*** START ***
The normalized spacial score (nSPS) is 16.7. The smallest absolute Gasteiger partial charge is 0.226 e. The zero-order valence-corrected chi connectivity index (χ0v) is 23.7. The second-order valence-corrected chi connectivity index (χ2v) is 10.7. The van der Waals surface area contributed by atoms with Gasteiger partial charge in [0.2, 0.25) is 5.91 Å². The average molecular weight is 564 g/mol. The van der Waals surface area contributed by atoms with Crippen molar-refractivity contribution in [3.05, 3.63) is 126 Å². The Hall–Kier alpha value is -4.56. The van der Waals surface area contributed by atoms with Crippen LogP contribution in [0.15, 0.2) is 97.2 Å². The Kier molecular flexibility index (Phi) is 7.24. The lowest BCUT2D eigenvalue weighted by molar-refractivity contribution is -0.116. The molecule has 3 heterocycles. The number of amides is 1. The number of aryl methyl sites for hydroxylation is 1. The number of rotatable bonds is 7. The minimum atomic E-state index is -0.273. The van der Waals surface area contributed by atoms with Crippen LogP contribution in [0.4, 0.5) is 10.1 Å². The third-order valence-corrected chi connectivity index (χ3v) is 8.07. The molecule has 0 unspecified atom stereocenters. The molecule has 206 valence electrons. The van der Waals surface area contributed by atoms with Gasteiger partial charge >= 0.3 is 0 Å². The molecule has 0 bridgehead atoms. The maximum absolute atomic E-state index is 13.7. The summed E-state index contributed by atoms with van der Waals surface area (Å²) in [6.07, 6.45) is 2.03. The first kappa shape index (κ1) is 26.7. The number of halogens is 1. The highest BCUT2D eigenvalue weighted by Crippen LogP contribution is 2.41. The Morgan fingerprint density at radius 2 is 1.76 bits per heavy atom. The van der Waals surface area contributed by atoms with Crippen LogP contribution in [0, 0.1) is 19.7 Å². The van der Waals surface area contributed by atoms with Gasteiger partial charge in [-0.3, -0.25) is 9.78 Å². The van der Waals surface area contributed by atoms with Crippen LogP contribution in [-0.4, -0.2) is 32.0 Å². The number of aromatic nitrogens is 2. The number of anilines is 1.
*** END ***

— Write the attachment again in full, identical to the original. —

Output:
The normalized spacial score (nSPS) is 16.7. The smallest absolute Gasteiger partial charge is 0.226 e. The zero-order valence-corrected chi connectivity index (χ0v) is 23.7. The second-order valence-corrected chi connectivity index (χ2v) is 10.7. The van der Waals surface area contributed by atoms with Gasteiger partial charge in [0.2, 0.25) is 5.91 Å². The average molecular weight is 564 g/mol. The van der Waals surface area contributed by atoms with Crippen molar-refractivity contribution in [3.05, 3.63) is 126 Å². The Hall–Kier alpha value is -4.56. The van der Waals surface area contributed by atoms with Crippen LogP contribution in [0.15, 0.2) is 97.2 Å². The Kier molecular flexibility index (Phi) is 7.24. The lowest BCUT2D eigenvalue weighted by molar-refractivity contribution is -0.116. The molecule has 3 heterocycles. The number of amides is 1. The number of aryl methyl sites for hydroxylation is 1. The number of rotatable bonds is 7. The minimum atomic E-state index is -0.273. The van der Waals surface area contributed by atoms with Crippen LogP contribution in [0.4, 0.5) is 10.1 Å². The third-order valence-corrected chi connectivity index (χ3v) is 8.07. The molecule has 0 unspecified atom stereocenters. The molecule has 206 valence electrons. The van der Waals surface area contributed by atoms with Gasteiger partial charge >= 0.3 is 0 Å². The molecule has 0 bridgehead atoms. The maximum absolute atomic E-state index is 13.7. The summed E-state index contributed by atoms with van der Waals surface area (Å²) in [6.07, 6.45) is 2.03. The first kappa shape index (κ1) is 26.7. The number of halogens is 1. The highest BCUT2D eigenvalue weighted by Crippen LogP contribution is 2.41. The Morgan fingerprint density at radius 2 is 1.76 bits per heavy atom. The van der Waals surface area contributed by atoms with Crippen LogP contribution in [0, 0.1) is 19.7 Å². The van der Waals surface area contributed by atoms with Gasteiger partial charge in [-0.3, -0.25) is 9.78 Å². The van der Waals surface area contributed by atoms with Crippen LogP contribution in [-0.4, -0.2) is 32.0 Å². The number of aromatic nitrogens is 2. The number of anilines is 1.